Anticipation – Using Time Outs versus Stops
“A common flaw in stimulus-controlled behavior is anticipation: Once the cue has been learned, the subject is so eager to offer the behavior that it acts before the cue has actually been given” (Pryor, 1984, 1999).
“Doberman pinschers [pinschers has been dropped from the official name] sometimes run into trouble in obedience competitions. Although they are marvelously trainable dogs, they are so alert that they anticipate commands by the smallest of hints and often work before they have actually been told to, thus losing points” (Pryor, 1984, 1999).
Examples given are ‘offsides’ in football and jumping the gun in footraces. Pryor suggests, using “time-outs” as a cure. Additionally, Karen Overall suggests the same strategy, but refers to this same type of use as “stops.”
I prefer to use the training correction “stops” given the context is connected with actively training dogs versus using timeouts for social corrections. There are inherent differences between the two types of context and use. To avoid confusion and provide consistent feedback between dog and owner/handler, understanding when, why, where, and for what reason should be considered at all times. Dogs learn best when provided clear rules concerning their behavioral responses, doing this avoids anxiety produced when any subject is unsure about any consequences that may result from their behavior. This also explains why using punishment, especially incorrectly, can cause serious learning deficits.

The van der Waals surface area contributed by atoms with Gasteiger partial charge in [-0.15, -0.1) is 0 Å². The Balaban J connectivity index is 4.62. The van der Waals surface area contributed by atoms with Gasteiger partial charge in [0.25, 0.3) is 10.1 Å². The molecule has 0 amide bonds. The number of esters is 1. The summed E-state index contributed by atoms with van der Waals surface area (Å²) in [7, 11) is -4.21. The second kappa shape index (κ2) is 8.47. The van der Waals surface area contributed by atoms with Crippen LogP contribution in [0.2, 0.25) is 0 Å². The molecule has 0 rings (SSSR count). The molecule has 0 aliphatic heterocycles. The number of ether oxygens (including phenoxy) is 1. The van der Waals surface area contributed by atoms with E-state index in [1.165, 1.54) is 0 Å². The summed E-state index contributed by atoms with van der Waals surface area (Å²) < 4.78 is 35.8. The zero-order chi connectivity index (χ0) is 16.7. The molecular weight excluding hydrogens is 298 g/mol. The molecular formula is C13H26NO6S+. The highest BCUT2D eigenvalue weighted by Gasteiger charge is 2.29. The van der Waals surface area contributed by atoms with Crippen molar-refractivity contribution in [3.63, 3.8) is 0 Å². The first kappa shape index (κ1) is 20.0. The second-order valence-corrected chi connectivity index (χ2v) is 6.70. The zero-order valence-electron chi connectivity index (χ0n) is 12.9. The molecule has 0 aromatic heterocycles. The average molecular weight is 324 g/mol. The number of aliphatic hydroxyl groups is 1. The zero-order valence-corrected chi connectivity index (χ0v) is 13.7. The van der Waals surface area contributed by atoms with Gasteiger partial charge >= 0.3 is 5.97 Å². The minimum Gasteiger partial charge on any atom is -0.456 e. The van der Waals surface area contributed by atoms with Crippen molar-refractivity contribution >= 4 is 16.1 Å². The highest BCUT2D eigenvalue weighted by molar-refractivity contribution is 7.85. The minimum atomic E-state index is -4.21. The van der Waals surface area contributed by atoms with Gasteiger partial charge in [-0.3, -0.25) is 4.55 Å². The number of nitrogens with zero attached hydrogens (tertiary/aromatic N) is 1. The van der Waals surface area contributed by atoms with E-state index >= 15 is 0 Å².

Pryor says, “if the subject anticipates the cue, and if that is undesirable, stop all activity. Give no cues and do nothing for one full minute. Every time the subject jumps the gun again, reset the clock. You are penalizing [over-eagerness] by making it the cause of delay of the chance to work. This will effectively extinguish anticipating a command when rebuke, punishment, or repetition might have no effect at all.”
Why use two signals?
Given the context and description from Karen Overall, the use of “stops” is effective when actively training dogs to learn calm behavior in addition to trained signal retention (stimulus control). A good example is teaching dogs to walk nicely on lead and/or heel. Keep in mind there are varying uses for stops, during acquisition and later when dogs are expected to understand individual signals.
When teaching heel/walking nicely on lead during the acquisition phase, with the new learner, they sometimes get the zoomies or become interested in something else, generally this is an inability of learned focus. When this occurs, simply stop all movement, cinch down on the lead if necessary, wait for the dog to calm down, look at you, pause briefly, then proceed onward, either using your intended signal or a temporary signal, for example “let’s go.”